• In the past - excavations conducted in the caves exposed the bones of animals that were hunted in prehistoric times, by means of which it is possible to reconstruct which animals lived on the Carmel tens of thousands of years ago.  According to the findings, 120,000 years ago hippopotamus (Hippopotamus amphibious) lived on the Carmel Coast (and survived up to the Iron Age) and Nile crocodiles (Crocodylus niloticus) (which survived until the 20th century).  There were also wart hogs (Phacochoerus africanus), common eland (Taurotragus oryx), leopards (Panthera pardus), hyenas, mongoose (Herpestes), Egyptian jackals (Canis aureus lupaster), mountain gazelle (Gazella gazella), rats, mice and rock hyrax. These animals are all African type fauna.  In the course of the Mousterian period (60,000 - 50,000 years ago) many species became extinct, probably due to environmental changes.   Out of the many animals that lived on the Carmel and on the coast we can mention the wild horse (Equus ferus, the onager (Equus hemionus) and the Mediterranean zebra, the wild goat (Capra aegagrus), the brown bear (Ursus arctos) , the fox (Vulpes vulpes) and the wolf (Canis rufus).
  • In the present - going from west to east along the riverbed one can see a phenomenon in which species of animals from a dry, southern desert background live in one area of the reserve, with animals and plants from northern humid regions living in another area.  The range of habitats and the relative isolation of the reserve provide a home for a broad variety of creatures.  Wild boar (Sus scrofa) and jackals (Canis aureus aureus) hide in the thickets on the slopes, and foxes (Vulpes vulpes) and porcupines (Hystricidae)  dig their dens in between the soft marly rocks.  You will also find here the common badger (Meles meles), the rock hyrax (Procavia capensis) and the Cairo spiny mouse (Acomys cahirinus). Among the birds there are the Eurasian eagle-owl (Bubo bubo), Eurasian sparrowhawk (Accipiter nisus) and long-legged buzzard (Buteo rufinus).  In addition, the Nature and Parks Authority has taken action to restore the lanner falcon (Falco biarmicus) to the reserve.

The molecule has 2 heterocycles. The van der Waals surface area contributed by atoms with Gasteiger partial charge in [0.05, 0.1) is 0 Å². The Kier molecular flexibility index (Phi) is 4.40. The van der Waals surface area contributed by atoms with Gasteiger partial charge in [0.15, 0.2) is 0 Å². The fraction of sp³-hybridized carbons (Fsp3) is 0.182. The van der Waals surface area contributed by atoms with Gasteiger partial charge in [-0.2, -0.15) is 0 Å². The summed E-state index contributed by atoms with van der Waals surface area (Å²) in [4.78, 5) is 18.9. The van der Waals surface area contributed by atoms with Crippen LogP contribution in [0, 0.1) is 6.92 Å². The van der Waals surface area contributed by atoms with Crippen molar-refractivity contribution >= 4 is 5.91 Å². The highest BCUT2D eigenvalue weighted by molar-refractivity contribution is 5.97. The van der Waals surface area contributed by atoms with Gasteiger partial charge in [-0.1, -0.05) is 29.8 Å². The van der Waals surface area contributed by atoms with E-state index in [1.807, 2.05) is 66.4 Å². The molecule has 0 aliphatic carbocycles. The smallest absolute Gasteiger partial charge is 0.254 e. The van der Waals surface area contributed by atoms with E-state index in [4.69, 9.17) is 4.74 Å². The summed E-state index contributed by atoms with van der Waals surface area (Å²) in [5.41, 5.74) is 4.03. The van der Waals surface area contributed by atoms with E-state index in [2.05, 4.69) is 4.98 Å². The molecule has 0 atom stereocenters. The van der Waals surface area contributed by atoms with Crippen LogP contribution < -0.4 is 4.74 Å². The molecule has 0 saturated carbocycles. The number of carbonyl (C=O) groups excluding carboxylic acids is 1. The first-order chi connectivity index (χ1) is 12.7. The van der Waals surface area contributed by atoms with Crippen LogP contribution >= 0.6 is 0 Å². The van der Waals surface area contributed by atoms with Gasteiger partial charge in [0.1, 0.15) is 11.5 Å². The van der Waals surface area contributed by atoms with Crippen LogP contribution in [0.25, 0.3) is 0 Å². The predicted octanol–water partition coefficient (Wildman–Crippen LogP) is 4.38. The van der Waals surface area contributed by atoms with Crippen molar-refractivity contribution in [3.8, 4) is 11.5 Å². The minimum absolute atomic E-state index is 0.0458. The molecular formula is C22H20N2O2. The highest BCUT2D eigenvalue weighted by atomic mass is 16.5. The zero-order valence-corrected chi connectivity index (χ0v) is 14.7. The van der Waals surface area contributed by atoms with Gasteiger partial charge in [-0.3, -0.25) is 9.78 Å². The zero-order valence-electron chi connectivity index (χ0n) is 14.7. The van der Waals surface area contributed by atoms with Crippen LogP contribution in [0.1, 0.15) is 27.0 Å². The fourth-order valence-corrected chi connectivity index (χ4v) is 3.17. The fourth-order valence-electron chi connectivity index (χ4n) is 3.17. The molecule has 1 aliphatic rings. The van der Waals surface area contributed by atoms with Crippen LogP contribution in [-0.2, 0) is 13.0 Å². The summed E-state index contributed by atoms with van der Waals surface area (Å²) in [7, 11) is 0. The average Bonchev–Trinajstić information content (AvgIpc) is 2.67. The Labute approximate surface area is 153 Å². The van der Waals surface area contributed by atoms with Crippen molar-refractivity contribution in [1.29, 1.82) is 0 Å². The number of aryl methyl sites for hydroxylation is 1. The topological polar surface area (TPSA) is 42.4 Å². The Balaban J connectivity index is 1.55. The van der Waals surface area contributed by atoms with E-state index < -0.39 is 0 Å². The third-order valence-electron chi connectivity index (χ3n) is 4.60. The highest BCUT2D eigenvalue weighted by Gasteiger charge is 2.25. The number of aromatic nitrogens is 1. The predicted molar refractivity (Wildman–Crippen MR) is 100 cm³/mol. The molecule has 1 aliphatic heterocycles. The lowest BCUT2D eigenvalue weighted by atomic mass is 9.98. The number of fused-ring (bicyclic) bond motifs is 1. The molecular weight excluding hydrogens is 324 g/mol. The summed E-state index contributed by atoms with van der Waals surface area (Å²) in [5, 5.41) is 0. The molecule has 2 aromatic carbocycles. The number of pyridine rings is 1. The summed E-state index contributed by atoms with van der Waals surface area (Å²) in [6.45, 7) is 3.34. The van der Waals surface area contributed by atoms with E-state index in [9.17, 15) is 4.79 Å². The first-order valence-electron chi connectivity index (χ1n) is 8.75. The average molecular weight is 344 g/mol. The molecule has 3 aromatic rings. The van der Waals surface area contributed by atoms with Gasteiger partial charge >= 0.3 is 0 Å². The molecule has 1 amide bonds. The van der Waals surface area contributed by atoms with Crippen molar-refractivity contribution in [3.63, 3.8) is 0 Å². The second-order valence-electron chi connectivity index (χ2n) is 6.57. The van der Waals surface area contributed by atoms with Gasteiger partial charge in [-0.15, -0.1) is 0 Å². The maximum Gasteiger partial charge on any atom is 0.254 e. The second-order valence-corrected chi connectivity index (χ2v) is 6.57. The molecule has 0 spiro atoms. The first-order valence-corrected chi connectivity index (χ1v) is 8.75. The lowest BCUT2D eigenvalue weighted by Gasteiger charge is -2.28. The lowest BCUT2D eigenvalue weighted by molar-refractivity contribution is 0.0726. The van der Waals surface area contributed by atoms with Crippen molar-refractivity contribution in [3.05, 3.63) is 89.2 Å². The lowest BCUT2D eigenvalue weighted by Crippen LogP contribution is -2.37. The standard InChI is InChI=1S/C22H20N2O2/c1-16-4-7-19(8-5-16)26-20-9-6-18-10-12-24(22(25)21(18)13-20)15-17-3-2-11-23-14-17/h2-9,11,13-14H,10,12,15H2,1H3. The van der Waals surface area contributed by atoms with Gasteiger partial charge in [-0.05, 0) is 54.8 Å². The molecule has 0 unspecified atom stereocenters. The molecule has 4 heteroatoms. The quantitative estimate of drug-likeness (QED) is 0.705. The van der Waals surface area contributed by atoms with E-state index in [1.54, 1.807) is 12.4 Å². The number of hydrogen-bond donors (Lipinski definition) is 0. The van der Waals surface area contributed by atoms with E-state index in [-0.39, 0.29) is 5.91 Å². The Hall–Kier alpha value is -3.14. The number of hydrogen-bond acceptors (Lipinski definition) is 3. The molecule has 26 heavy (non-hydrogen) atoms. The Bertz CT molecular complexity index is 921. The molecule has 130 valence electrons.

The reserve is typified by Mediterranean woodland, with a natural forest of Jerusalem Pine (Pinus halepensis) along the ridge.  The vegetation on the banks of the stream is divided - on the southern bank grows rich Mediterranean vegetation, while the vegetation on northern bank is poor in woody plants and rich in grasses.  On the high cliffs grows a range of cliff plants, among others "Cretan Cabbage" (Brassica cretica), which grows in Israel only along Nahal Me'arot.

The vegetation growing in the Nahal Me'arot nature reserve is typical of the low hilly Mediterranean area.  Within the boundaries of the reserve the slope facing south is low in woody vegetation and rich in grassy plants, while the slope facing north is rich in thick Mediterranean woodland trees.  This phenomenon is unique here because the distance between the two slopes is only a few dozen meters.

The southern slope is more exposed to sunshine and therefore is typified by vegetation more resistant to dryness.  Here the common carob tree (Ceratonia siliqua) is dominant and is accompanied by the mastic bush (Pistacia lentiscus).  The northern slope is dominated by the common oak (Quercus) and Broad-Leaved Phillyrea (Phillyrea latifolia), up which climb the Etruscan honesuckle (Lonicera etrusca) and the Tamus vine.